Danish billionaire Anders Holch Povlsen is devoting much of his money and time to work towards his dream of creating a greener world – as well as showing that ecological restoration can be commercially viable.
The privileges associated with being one of the richest people in Europe are extensive, but perhaps the greatest among them is choice. You can work or not work. You can buy a house or even an island. You can live wherever you please, or travel constantly with no single place to call home at all. Or, as Anders Holch Povlsen did, you can buy huge swathes of the Scottish Highlands and dedicate much of your life to preserving the environment and replanting trees.
Povlsen may not be a household name, but his determination to use his vast fortune and commercial might to tackle the huge environmental crisis has marked him out as an ecological role model. The Danish entrepreneur, whose net worth is estimated to be around USD 10 billion, is best known as the owner of clothing company Bestseller, which is the biggest shareholder in retailer ASOS, but in many parts of Scotland he’s far more famous as an environmentalist with a rapidly expanding empire. In 2018, he and his wife Anne bought a 1,100-acre estate near Aviemore in the Cairngorms National Park which, together with their six other estates, made them the biggest private landowners in Scotland.
Today, the Povlsens, who generally shun publicity, do much of their conservation work through WildLand, Scotland’s largest private conservation organisation, which the pair founded in 2010.
“When Anders Holch Povlsen presented me with his vision for ecological restoration on such a big scale, I knew this was something I wanted to be a part of,” says Tim Kirkwood, the Chief Executive of WildLand and a close adviser to the couple. “Not just for me, but for my children and grandchildren.”
Awareness around the need to preserve our natural environment has never been greater, and there’s a growing acknowledgement among people that behaving and investing sustainably can create a bedrock for economic as well as ecological prosperity.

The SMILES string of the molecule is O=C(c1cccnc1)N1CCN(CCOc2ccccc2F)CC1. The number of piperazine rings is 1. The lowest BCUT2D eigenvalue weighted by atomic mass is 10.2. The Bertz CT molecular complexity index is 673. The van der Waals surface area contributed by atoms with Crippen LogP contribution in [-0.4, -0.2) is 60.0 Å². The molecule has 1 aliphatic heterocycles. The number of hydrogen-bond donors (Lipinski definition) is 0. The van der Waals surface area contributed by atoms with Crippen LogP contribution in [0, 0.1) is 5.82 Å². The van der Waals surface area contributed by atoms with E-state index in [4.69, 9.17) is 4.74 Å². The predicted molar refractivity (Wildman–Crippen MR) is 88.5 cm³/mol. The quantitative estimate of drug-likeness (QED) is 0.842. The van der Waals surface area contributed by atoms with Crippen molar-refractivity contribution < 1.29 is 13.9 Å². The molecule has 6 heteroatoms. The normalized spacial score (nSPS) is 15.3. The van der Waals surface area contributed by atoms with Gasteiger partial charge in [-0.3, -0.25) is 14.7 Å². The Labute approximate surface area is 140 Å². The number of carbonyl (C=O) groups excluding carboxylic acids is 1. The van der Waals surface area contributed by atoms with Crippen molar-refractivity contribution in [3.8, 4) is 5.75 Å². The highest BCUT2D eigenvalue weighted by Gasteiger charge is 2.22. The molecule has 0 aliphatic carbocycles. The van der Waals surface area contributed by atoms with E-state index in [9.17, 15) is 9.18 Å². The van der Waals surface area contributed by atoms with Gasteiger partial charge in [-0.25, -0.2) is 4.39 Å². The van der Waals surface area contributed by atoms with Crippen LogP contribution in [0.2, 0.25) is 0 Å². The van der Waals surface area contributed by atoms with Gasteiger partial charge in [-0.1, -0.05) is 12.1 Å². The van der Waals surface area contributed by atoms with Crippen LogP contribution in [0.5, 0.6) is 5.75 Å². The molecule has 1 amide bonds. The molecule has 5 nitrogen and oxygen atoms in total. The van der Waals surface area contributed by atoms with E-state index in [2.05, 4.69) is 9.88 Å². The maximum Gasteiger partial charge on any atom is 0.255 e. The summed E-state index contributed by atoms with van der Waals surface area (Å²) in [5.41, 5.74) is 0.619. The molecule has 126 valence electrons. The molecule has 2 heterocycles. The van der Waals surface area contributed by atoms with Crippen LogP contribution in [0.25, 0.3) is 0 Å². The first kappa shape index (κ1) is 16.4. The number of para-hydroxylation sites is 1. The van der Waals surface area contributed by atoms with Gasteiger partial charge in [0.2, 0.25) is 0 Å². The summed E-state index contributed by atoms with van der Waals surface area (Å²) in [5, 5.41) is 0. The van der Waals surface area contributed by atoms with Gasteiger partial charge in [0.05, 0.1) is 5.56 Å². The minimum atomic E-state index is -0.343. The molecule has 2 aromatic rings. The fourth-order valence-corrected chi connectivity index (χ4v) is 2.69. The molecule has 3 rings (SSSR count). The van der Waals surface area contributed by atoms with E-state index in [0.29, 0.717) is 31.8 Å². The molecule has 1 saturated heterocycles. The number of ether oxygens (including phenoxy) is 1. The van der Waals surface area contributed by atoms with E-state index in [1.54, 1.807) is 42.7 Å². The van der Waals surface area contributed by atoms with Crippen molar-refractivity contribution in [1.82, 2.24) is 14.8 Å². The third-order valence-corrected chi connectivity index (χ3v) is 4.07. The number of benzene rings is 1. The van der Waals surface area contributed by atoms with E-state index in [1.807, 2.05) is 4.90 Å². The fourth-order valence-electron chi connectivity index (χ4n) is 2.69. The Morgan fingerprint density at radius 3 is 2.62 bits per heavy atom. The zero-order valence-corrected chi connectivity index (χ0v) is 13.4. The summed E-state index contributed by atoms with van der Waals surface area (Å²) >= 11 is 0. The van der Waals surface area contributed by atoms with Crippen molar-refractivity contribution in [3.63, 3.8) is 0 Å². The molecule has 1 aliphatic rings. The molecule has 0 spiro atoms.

Analysis published by asset management industry bellwether BlackRock earlier this year showed that investment funds tracking the performance of corporations considered to be more committed to environmental, social, and governance (ESG) issues fared far better than others during the early stages of the global Covid-19 crisis. More companies than ever are vehemently committing to a model of business that treats every stakeholder with the same care as shareholders, and entrepreneurial ventures dedicated to a greener future are also prolifically emerging.
Our abiding hope is that by demonstrating how nature and good business can work hand-in-hand, we can be part of a global movement for change.
Berlin-based Ecosia, for example, is a search engine that channels advertising revenue directly into projects that plant trees in areas of the world where biodiversity is most under threat. Similarly, the clothing company tentree has committed to planting ten trees for each item it sells.
But although reforestation is widely focused on as an important goal within the broader sustainability mission, Kirkwood emphasises that it’s just one component and that it’s important to consider land and the environment in a far more holistic way. He explains that on Glenfeshie Estate, in the centre of Scotland’s Cairngorms National Park, WildLand hasn’t planted a single tree. “Instead, we have created the conditions for the ancient forest to regenerate itself through herbivore management and other practices,” he says.
The estimated total value of the world’s forests is between USD 50 trillion and USD 150 trillion.
By contrast, on neighbouring estates WildLand has planted more than five million trees in areas that are too far from a natural seed source. “The result is a forest, yes,” Kirkwood says, “but more importantly the return of an array of flora, fauna, and wildlife who call the forest home. A reviving, balanced ecosystem that can sequester carbon and support diverse new life.”